Old 05-22-2014
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Re: 2014 Sailing Season

James, I don't have a good chart in front of me at the moment.

Entering "what" through the two rows of sunken ships? Kiptopeke, or the North Channel?
Not only is this not for the faint of heart, it sounds like "not for the novice" as well.

What's the scoop on Cape Charles, to the north?
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  #93  
Old 05-22-2014
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Re: 2014 Sailing Season

Looks like the wind gods are telling me to head South this weekend, maybe the Rhode River Saturday night, I doubt it will be crowded!

Sunday night I would like to head east and maybe up the Wye...then Monday check out the Kent Narrows Channel on the way home for a reach across the bay.
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  #94  
Old 05-22-2014
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Re: 2014 Sailing Season

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Originally Posted by BubbleheadMd View Post
James, I don't have a good chart in front of me at the moment.

Entering "what" through the two rows of sunken ships? Kiptopeke, or the North Channel?
Not only is this not for the faint of heart, it sounds like "not for the novice" as well.

What's the scoop on Cape Charles, to the north?
Cape Charles is nice, but a little out of the way. You have to travel around a spider entrance marker 5 n.m. to the south, follow a sight bearing in, then head 3-4 north (the wrong direction for leaving the Bay). Either way, you will face a bad current in one direction, either heading south to the entrance marker or heading north to the town, unless you get lucky at slack tide. The marina has low rates ($1.50 a foot a night), new restrooms, fuel, ice, etc. There is a small Coast Guard station there. You can walk around the old town, which has a distinctly industrial feel to it. As much as I like Cape Charles, it does add another hour or so to the trip out and puts me that much farther away from the Northern Channel.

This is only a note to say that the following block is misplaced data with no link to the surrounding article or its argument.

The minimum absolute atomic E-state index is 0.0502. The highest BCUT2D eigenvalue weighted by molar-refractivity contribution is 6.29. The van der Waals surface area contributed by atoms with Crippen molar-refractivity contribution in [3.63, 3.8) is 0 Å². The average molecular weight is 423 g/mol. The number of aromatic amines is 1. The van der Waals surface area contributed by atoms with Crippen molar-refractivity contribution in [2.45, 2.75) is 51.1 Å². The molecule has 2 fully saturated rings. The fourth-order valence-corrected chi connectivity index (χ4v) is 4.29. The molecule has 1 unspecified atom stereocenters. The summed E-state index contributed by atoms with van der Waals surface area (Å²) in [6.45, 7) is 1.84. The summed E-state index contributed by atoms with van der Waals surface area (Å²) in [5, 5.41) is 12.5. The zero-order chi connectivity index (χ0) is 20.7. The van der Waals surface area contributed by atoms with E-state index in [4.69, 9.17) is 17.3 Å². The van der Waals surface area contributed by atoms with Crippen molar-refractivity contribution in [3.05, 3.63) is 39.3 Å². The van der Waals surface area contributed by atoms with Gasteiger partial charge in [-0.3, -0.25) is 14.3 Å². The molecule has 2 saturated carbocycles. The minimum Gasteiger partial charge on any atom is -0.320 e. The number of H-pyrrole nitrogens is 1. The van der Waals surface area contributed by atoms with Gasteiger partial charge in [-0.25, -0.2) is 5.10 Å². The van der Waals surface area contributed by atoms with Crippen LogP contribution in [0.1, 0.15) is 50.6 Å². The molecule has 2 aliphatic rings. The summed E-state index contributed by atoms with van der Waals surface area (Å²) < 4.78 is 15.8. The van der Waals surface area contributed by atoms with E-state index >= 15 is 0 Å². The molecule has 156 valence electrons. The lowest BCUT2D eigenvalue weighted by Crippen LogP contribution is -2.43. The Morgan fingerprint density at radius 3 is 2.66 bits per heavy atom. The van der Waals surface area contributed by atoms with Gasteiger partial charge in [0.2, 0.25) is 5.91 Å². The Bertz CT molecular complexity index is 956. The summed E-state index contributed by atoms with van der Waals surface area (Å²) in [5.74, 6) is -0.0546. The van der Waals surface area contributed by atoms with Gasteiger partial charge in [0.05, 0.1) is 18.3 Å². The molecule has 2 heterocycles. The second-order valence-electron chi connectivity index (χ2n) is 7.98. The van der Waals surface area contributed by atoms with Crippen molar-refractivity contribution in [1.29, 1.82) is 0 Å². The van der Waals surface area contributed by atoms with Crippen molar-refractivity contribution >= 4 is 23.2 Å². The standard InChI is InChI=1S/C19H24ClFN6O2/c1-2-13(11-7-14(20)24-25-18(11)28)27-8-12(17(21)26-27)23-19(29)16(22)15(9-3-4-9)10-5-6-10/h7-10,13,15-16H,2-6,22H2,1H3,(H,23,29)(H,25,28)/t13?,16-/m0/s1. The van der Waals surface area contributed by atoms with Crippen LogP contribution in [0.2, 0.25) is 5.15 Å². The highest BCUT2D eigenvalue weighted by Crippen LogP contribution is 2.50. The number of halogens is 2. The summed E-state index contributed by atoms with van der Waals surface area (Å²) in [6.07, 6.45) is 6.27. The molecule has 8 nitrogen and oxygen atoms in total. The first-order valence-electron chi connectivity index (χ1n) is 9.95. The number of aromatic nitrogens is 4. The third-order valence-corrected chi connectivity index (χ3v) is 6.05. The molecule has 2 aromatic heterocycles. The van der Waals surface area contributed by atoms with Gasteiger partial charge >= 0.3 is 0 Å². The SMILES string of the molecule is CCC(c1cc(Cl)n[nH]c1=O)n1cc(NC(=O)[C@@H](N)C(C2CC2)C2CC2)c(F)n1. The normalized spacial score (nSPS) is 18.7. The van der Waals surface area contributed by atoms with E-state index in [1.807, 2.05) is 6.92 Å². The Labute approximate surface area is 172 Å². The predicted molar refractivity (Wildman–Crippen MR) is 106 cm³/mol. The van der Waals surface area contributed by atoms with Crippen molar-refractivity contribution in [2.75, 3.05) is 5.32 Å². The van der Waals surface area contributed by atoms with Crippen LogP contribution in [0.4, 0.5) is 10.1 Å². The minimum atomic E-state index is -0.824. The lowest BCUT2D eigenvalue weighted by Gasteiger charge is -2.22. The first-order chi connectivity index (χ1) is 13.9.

Kiptopeake Bay was the ferry terminus. The sunken ships overlap each other at the gap. The gap itself was big enough for the ferry to enter and leave, but you do not see it until you are very close, so it is a bit unsettling.

The only other bad thing about Kiptopeake will be your exit if there is considerable wind/chop in the lower Bay from the southwest. You come out of the gap and suddenly you are hit by some serious chop because of the fetch. There is shallow water to the southeast, and you might be fighting some current.

This video shows the lower Bay with just such conditions after I left the Kiptopeake anchorage one time, punching through the chop:

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Last edited by jameswilson29; 05-22-2014 at 11:21 AM.